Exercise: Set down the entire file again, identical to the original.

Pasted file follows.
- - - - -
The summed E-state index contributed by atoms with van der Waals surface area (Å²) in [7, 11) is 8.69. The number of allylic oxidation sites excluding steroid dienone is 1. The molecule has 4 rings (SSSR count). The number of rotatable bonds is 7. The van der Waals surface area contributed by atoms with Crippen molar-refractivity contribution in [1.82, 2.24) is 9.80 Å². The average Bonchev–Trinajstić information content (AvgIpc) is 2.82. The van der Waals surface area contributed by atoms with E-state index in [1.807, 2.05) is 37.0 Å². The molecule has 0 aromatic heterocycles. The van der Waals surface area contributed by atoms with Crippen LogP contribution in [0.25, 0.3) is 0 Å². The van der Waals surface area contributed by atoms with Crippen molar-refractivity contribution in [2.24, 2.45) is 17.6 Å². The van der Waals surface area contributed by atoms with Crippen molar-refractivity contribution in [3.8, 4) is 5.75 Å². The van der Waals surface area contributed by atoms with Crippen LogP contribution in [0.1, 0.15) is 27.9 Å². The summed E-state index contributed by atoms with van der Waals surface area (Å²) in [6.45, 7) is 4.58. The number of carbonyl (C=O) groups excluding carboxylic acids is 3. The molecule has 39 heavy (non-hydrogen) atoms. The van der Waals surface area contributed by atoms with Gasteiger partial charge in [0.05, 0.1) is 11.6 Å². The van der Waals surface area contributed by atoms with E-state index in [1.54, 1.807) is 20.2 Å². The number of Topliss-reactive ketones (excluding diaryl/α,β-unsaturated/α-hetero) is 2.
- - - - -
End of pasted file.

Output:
The summed E-state index contributed by atoms with van der Waals surface area (Å²) in [7, 11) is 8.69. The number of allylic oxidation sites excluding steroid dienone is 1. The molecule has 4 rings (SSSR count). The number of rotatable bonds is 7. The van der Waals surface area contributed by atoms with Crippen molar-refractivity contribution in [1.82, 2.24) is 9.80 Å². The average Bonchev–Trinajstić information content (AvgIpc) is 2.82. The van der Waals surface area contributed by atoms with E-state index in [1.807, 2.05) is 37.0 Å². The molecule has 0 aromatic heterocycles. The van der Waals surface area contributed by atoms with Crippen LogP contribution in [0.25, 0.3) is 0 Å². The van der Waals surface area contributed by atoms with Crippen molar-refractivity contribution in [2.24, 2.45) is 17.6 Å². The van der Waals surface area contributed by atoms with Crippen molar-refractivity contribution in [3.8, 4) is 5.75 Å². The van der Waals surface area contributed by atoms with Crippen LogP contribution in [0.1, 0.15) is 27.9 Å². The summed E-state index contributed by atoms with van der Waals surface area (Å²) in [6.45, 7) is 4.58. The number of carbonyl (C=O) groups excluding carboxylic acids is 3. The molecule has 39 heavy (non-hydrogen) atoms. The van der Waals surface area contributed by atoms with Gasteiger partial charge in [0.05, 0.1) is 11.6 Å². The van der Waals surface area contributed by atoms with E-state index in [1.54, 1.807) is 20.2 Å². The number of Topliss-reactive ketones (excluding diaryl/α,β-unsaturated/α-hetero) is 2.